Falling for Tassie's Waterfalls
In Tasmania's north-west, you can ignore the golden rule of music – don't go chasing waterfalls.
Here, waterfalls seemingly tip through every break in the mountain ranges and cliffs, pouring through rainforest and even into the heart of a town. You could travel for days just checking out waterfalls, but here are five of my favourites in the north-west.
Waterfalls seemingly tip through every break in the mountain ranges and cliffs…
The grande dame of waterfalls in northern Tasmania, wide Liffey Falls slides down the lower slopes of the Great Western Tiers outside of Deloraine. From the top car park, it's about a 20-minute walk past a series of cascades to the base of the falls and a scene that's fairy-glen perfect. Water runs like racing stripes over a series of moss-coated ledges, encased by ferns and myrtle beech rainforest. It's little wonder so many people consider this the most beautiful waterfall in Tasmania.
Encased by ferns and myrtle beech rainforest…
The slopes of the Great Western Tiers are the launching pad for myriad other waterfalls, including beautiful Westmoreland Falls, just outside of Mole Creek. A two-hour return walk heads across a couple of rain-forested ridges and then climbs past a run of small cascades to the base of the falls. The waterfall is seemingly broken into hundreds of tiny individual falls as it divides through patches of moss, splashing down between tall ferns and mushroom-sprouting logs. It's an enchanting place, well worth the trip that sees few visitors.
It's an enchanting place…
Pencil Pine & Knyvet Falls
This twin pair of falls, at the very edge of Cradle Mountain-Lake St Clair National Park, yields easily. From beside the entrance to Peppers Cradle Mountain Lodge, a short boardwalk leads to the base of Pencil Pine Falls, pouring over an arcing cliff into a large pool. Walk downstream another 10 minutes, through a spectacularly mossy section of forest, and you come to Knyvet Falls. These lower falls pour through two slots in a low cliff, tumbling over an overhang that shields a tiny ferny glade fed by the spray from the waterfall.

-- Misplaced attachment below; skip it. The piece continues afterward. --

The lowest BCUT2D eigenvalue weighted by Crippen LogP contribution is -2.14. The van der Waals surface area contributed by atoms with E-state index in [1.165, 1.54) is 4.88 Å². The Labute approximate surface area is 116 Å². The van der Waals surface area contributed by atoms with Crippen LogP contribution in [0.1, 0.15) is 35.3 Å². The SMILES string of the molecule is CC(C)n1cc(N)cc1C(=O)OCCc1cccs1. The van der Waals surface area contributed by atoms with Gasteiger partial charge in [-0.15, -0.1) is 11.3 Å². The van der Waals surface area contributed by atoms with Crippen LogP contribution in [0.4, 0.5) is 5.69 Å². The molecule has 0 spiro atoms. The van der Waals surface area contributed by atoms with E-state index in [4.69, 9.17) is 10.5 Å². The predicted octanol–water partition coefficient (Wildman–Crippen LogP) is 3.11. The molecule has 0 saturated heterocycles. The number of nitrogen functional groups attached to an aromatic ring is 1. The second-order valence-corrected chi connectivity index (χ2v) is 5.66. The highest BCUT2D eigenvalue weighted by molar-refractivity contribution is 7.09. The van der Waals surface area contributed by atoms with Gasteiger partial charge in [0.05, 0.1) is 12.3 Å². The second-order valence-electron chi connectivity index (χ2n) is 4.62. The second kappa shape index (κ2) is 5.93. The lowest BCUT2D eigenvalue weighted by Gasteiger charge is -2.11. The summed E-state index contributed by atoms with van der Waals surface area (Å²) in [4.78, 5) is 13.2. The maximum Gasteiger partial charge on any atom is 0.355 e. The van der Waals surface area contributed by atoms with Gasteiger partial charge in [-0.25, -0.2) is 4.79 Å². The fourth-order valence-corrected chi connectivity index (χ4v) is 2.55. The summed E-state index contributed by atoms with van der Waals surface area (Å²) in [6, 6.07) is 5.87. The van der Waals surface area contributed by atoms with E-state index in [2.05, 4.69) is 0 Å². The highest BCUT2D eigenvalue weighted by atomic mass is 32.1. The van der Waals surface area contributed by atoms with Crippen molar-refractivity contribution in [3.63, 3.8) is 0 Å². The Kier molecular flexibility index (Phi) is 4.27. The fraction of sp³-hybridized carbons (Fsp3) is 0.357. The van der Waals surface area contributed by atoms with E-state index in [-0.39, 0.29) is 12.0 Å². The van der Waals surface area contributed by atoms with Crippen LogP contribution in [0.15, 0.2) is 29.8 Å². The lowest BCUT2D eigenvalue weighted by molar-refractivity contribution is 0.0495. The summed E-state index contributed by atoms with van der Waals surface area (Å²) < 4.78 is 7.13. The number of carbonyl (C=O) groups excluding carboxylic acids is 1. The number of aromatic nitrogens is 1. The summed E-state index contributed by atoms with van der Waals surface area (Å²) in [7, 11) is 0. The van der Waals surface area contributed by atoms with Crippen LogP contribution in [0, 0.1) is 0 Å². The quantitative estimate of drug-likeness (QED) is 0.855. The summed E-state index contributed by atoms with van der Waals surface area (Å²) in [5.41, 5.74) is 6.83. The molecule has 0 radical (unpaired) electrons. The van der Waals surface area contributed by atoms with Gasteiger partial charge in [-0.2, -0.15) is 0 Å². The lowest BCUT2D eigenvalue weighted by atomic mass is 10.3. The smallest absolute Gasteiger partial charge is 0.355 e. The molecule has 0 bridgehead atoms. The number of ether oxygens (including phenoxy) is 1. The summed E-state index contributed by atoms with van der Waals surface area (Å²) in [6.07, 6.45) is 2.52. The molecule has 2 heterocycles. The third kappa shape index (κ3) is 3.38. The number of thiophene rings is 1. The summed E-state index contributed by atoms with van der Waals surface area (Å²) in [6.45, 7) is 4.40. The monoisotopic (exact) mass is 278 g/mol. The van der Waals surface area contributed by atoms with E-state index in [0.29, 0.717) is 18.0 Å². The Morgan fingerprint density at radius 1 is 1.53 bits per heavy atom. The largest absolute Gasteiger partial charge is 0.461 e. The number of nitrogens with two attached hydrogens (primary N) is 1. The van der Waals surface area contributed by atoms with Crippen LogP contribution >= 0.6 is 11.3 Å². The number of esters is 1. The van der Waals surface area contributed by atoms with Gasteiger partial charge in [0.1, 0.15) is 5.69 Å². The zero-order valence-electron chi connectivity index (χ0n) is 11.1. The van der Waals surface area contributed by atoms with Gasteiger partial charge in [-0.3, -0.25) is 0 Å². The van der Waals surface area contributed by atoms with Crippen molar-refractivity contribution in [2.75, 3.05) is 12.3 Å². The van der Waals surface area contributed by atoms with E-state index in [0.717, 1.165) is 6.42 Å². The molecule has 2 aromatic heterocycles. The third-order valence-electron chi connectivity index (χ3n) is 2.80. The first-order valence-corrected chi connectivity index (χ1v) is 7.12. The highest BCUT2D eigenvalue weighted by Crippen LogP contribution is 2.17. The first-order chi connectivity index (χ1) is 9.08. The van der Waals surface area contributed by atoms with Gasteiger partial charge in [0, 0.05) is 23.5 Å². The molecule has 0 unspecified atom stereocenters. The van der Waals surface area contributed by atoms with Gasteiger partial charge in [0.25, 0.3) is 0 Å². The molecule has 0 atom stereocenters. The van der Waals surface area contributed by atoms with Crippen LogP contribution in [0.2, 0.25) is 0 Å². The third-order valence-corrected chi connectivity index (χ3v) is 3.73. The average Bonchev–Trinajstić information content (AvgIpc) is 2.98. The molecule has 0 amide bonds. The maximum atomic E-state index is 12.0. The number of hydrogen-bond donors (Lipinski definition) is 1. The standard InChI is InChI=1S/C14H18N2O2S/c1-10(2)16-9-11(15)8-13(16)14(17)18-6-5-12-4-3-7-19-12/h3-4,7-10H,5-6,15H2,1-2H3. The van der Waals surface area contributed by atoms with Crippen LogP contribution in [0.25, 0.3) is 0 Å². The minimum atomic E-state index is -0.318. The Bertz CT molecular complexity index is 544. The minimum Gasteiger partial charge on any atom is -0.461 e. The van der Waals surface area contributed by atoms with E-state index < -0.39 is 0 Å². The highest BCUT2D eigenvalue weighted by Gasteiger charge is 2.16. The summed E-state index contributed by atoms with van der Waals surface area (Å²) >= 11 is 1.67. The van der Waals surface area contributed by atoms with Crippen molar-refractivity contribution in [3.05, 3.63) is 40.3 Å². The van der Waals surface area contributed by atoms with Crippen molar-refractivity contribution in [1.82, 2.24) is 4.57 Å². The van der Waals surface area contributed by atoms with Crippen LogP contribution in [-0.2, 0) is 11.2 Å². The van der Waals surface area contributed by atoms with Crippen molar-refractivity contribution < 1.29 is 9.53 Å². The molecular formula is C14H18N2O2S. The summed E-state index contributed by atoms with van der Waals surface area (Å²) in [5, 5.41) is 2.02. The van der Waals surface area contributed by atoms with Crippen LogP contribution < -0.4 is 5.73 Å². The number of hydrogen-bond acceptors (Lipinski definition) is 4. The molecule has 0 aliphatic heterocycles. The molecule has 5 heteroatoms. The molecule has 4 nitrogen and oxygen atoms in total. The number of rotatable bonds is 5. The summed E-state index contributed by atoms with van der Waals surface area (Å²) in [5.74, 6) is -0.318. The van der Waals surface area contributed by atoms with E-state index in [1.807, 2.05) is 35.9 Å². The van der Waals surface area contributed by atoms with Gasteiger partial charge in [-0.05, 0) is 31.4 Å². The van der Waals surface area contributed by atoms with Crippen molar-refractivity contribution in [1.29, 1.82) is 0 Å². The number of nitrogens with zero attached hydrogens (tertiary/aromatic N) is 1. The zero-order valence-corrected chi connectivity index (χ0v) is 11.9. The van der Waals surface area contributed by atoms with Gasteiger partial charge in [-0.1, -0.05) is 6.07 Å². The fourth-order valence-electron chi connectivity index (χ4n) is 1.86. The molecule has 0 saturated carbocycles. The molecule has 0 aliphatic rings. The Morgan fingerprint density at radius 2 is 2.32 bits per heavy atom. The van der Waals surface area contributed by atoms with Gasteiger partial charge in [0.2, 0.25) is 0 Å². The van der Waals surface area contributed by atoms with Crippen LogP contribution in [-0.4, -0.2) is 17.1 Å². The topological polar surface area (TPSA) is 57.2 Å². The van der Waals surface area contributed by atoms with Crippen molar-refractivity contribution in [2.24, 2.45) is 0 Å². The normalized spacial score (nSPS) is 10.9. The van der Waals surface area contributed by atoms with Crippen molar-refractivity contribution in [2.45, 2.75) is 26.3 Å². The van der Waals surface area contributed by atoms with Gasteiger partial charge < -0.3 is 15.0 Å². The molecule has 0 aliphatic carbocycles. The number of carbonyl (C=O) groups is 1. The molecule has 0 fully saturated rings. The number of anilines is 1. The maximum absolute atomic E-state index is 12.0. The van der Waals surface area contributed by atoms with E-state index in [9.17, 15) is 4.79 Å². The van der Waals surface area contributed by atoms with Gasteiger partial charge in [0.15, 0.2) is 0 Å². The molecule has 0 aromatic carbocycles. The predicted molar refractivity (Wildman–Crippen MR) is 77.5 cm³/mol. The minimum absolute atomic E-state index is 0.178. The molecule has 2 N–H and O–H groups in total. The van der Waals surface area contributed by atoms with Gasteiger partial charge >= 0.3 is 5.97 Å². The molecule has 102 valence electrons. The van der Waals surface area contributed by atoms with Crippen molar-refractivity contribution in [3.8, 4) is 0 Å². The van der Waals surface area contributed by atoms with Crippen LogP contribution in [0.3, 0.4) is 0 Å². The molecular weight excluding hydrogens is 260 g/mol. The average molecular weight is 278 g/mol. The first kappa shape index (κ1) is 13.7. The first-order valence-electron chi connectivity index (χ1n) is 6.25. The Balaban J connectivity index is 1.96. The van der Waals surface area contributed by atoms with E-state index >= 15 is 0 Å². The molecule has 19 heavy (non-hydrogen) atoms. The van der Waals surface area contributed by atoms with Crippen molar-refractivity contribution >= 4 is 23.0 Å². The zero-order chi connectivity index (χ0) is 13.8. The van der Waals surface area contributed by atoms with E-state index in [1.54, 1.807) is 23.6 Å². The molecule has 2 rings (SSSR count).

Tumbling over an overhang that shields a tiny ferny glade...
If only all towns wrapped themselves around a waterfall, as remote Waratah does. At the heart of the former tin-mining town, a series of placid lakes suddenly ends in the tumult of Waratah Falls. Higher and wider than most other waterfalls in the area, they once powered seven waterwheels for the world's largest tin mine. The falls can be viewed from both sides of the river – from up high on the western bank by the Bischoff Hotel, or from beside the base at the end of a short walking track on the opposite bank.
Once powered seven waterwheels…
Fall in love, Pieman River style, at these romantically named falls that pour into one of the most magical pockets of rainforest imaginable. In the dark gorge that encloses the falls, man ferns tower overhead and the moss is so thick it's almost like turf.
The moss is so thick it's almost like turf.
The best way to access the falls is to hire a kayak from Corinna and paddle downstream at dawn, when the reflections on the Pieman can be pristine. It's about a four-kilometre paddle to the wooden landing at the start of the short trail into the falls. Along the way, it's worth kayaking the few metres up Savage River to view the SS Croydon, Australia's furthest inland shipwreck, with its bow peeping out of the water.